Friday, July 25, 2014

Smart Diplomacy: Regarding the BNP affair, "there is a perception that France was targeted"


As the American authorities announced a record penalty on Monday against BNP Paribas for violating United States rules on trading with blacklisted countries, the French political establishment had an unusual reaction: silence.
Thus writes Liz Alderman in a New York Times story to which one is tempted to react to with biting irony: "So, Messieurs les Français, you finally got him, the U.S. president you dreamed of — the one who like the visionary Europeans is against bankers and other dirty capitalist pigs. Ain'tcha happy?!" Having said that, we must remember that Obama's outstanding, second-to-none smart diplomacy is nothing to laugh at.
American prosecutors obtained most of what they fought for, but financial authorities here are warning of a potential negative consequence for the United States.

The dollar clearing at issue in the BNP Paribas case was conducted in the United States. But, said a person with direct knowledge of the negotiations, there is concern that using dollars in international trade could ‘‘trigger risks even if you do things outside the United States, because one day the dollar you used may be seen as an opening for an extraterritorial application of U.S. legislation.’’ 

‘‘That means that using the dollar is now perceived as less safe than before the episode, and it will probably reinforce the willingness of many countries to trade as much as possible in other currencies,’’ the person added.

Nor will the French government easily forget the episode. French officials are still upset that American prosecutors appeared to be imposing a standard of justice on foreign banks that has not been applied to American financial institutions.

 … ‘‘There is a perception that France was targeted,’’ the French official said.

  … France could turn up the heat on the United States on other fronts, especially in negotiations underway on an American-European trade deal. ‘‘It will probably mean that the French attitude will be even tougher,’’ said the French official close to the discussions. 

Intensifying French resistance to the deal could undermine the European Commission’s ability to champion trans-Atlantic trade, Famke Krumbmuller, a London-based analyst for the Eurasia Group, wrote in a recent note to clients. But those talks are only limping along as it is, and increasingly look doubtful to advance significantly during the Obama presidency.

Also unclear is how the American action will ricochet at a European level. The European Commission has already imposed hefty fines on Microsoft and other large American technology companies for violating anti-trust behavior in Europe’s backyard.

Given that the financial penalties by the American authorities against not only BNP, but other European banks, have been eye-popping, ‘‘the temptation may be there to also raise the level of the fines in Europe,’’ Mr. Godement said, ‘‘and we could get into a kind of tit-for-tat war, which has the added advantage of replenishing public coffers.’’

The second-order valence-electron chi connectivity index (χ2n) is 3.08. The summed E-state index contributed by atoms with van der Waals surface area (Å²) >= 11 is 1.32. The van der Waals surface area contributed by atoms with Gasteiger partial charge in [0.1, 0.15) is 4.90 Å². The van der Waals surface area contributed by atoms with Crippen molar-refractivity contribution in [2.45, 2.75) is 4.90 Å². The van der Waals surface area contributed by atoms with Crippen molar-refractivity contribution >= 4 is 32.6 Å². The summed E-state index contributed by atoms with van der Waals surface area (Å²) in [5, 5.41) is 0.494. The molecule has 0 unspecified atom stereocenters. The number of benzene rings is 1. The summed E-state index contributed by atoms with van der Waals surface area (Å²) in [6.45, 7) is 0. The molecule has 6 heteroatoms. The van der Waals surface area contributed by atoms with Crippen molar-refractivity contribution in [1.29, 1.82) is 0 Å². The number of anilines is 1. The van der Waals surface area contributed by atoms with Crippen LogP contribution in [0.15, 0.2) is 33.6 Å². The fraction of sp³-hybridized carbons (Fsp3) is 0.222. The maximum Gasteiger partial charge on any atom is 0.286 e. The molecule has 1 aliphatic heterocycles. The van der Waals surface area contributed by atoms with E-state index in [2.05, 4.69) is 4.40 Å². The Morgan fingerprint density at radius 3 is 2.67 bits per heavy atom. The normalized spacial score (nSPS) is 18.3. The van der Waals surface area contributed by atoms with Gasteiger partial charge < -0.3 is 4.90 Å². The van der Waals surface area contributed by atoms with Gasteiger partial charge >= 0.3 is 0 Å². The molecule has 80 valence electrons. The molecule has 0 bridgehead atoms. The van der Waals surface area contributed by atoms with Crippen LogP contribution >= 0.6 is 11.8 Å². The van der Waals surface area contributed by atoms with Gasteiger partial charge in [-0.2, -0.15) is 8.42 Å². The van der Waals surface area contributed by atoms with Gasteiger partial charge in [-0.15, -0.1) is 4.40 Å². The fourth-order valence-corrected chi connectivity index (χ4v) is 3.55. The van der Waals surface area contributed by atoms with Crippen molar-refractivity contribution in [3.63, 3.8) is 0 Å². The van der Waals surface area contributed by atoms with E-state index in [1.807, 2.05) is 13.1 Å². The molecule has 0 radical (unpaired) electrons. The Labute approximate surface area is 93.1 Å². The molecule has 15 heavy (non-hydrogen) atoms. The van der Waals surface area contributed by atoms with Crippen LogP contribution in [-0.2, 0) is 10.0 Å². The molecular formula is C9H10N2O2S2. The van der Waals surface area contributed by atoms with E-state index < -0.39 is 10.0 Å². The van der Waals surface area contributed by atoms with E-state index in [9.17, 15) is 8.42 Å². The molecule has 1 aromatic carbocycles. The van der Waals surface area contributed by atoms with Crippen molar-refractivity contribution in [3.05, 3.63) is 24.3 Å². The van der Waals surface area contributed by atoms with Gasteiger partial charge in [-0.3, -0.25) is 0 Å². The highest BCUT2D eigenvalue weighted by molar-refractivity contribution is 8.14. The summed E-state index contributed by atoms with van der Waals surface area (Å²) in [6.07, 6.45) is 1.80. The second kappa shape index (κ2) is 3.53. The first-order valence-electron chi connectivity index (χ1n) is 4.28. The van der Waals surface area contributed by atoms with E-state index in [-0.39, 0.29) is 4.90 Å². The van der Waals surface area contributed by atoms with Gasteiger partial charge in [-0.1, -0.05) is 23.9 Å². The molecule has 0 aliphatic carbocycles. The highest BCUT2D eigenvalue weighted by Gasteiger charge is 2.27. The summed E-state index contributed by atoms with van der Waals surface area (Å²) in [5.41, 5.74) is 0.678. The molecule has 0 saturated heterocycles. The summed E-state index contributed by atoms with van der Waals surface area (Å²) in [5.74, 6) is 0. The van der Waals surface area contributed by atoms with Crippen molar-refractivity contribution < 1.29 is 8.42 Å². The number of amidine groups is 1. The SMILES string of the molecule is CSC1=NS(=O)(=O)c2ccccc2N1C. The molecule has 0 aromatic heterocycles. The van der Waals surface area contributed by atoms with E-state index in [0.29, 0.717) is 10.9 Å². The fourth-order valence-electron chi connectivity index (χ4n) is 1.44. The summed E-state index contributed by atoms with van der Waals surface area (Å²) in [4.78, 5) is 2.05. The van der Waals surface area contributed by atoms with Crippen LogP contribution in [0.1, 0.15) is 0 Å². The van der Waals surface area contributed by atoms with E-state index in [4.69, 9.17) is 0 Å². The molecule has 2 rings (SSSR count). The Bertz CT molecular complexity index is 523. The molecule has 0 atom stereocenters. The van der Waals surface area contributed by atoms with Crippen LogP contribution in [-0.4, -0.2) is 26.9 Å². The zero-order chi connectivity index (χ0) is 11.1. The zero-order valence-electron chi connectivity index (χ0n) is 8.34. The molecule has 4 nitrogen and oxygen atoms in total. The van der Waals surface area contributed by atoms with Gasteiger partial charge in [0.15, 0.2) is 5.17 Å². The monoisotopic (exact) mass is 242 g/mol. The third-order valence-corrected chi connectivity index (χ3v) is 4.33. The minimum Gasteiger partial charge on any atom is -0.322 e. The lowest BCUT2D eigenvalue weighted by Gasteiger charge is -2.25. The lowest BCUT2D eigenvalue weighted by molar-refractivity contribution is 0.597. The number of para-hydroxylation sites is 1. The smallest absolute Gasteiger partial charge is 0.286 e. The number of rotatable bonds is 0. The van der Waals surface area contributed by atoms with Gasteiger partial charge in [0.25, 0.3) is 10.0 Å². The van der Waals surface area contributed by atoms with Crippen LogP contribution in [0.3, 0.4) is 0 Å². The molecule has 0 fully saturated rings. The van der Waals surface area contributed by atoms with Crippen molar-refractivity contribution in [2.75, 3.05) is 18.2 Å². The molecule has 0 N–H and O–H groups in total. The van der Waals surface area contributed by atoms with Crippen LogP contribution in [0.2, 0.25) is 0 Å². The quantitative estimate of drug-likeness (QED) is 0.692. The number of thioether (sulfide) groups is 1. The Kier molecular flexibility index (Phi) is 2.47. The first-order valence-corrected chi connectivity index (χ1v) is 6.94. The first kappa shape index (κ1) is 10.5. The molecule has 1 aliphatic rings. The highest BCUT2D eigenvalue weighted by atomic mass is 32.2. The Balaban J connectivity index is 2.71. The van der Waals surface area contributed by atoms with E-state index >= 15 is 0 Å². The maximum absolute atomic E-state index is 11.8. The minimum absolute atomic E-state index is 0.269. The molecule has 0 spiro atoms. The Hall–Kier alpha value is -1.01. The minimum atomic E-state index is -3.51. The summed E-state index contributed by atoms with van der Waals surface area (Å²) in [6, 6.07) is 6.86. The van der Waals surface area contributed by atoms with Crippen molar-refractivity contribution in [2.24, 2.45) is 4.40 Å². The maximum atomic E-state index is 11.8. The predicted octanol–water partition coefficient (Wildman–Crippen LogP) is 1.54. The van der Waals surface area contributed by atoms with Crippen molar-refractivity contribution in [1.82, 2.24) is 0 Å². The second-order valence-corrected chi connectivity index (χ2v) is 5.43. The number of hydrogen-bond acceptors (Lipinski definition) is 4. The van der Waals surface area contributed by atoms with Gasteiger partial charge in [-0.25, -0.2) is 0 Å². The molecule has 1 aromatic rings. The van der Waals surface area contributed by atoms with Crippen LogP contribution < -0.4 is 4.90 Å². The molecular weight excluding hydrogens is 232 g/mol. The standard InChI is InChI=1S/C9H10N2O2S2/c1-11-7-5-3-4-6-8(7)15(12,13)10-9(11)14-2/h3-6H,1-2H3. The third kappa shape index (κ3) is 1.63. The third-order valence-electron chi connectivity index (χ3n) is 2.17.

Whatever the softening of the penalties, the BNP affair will sting in France. ‘‘This amounts to targeting probably the closest ally that the U.S. has had in Europe over the past four to five years,’’ Mr. Godement said. ‘‘It is very disquieting.’’

Thursday, July 24, 2014

If you want to know what US Government-run healthcare looks like, the VA is a pretty good case study

The Veterans Administration scandal is worse than you think
dissects Benny Huang.
A report out this week from retiring Senator Tom Coburn (R-OK) found that approximately one thousand veterans have died in the last ten years while languishing on wait lists. Doctors, nurses, and administrators within the system say that they faced retaliation when they spoke out about unethical practices. One VA employee in Phoenix says that deceased veterans’ medical records were altered post mortem so that it would appear that they did not die on the VA’s watch.
The VA’s biggest problem, besides dishonesty of course, is timeliness. Delayed healthcare can mean the difference between life and death, as this scandal illustrates in vivid color.

If you want to know what US Government-run healthcare looks like, the VA is a pretty good case study. I understand that some of those vets probably wouldn’t have any healthcare at all if it weren’t for this system but is that really a testament to their quality? What healthcare system would adopt as its motto, “Hey, it’s better than nothin’!”

There is an alternative to the wholly government-run model that is the VA. Vets could be given vouchers redeemable with private physicians. It might work better; it could hardly work worse.

Strangely, 31% of Americans polled this month said that they expected Obamacare to function better than the VA system. In other news, 31% of Americans are too stupid to vote.

 … Of course, Obamacare differs from the VA in that it is not a self-contained system wholly operated by the US government, or what we might call the single payer policy that liberals really wanted and may still get. They will therefore shrug off Obamacare’s faults by saying that it doesn’t go far enough. If only we allowed the government to take over healthcare completely we’d have a great system, like they do in Canada and France!
Well, no. What we’d have is a VA-style system for everybody.
While the VA scandal may be a tragedy, it is also a teachable moment. Now is a good time for conservatives to explain to the American people that we are not against universal healthcare. We are opposed to more government meddling in our medical system because our health is too important to entrust to a bunch of incompetent buffoons who destroy everything they touch.

 … Conservatives aren’t against people seeing the doctor, we just think that the government sucks at almost everything, from education to mortgage-lending to energy production. Nothing in the last decade has persuaded me that our government is anything but incompetent and corrupt.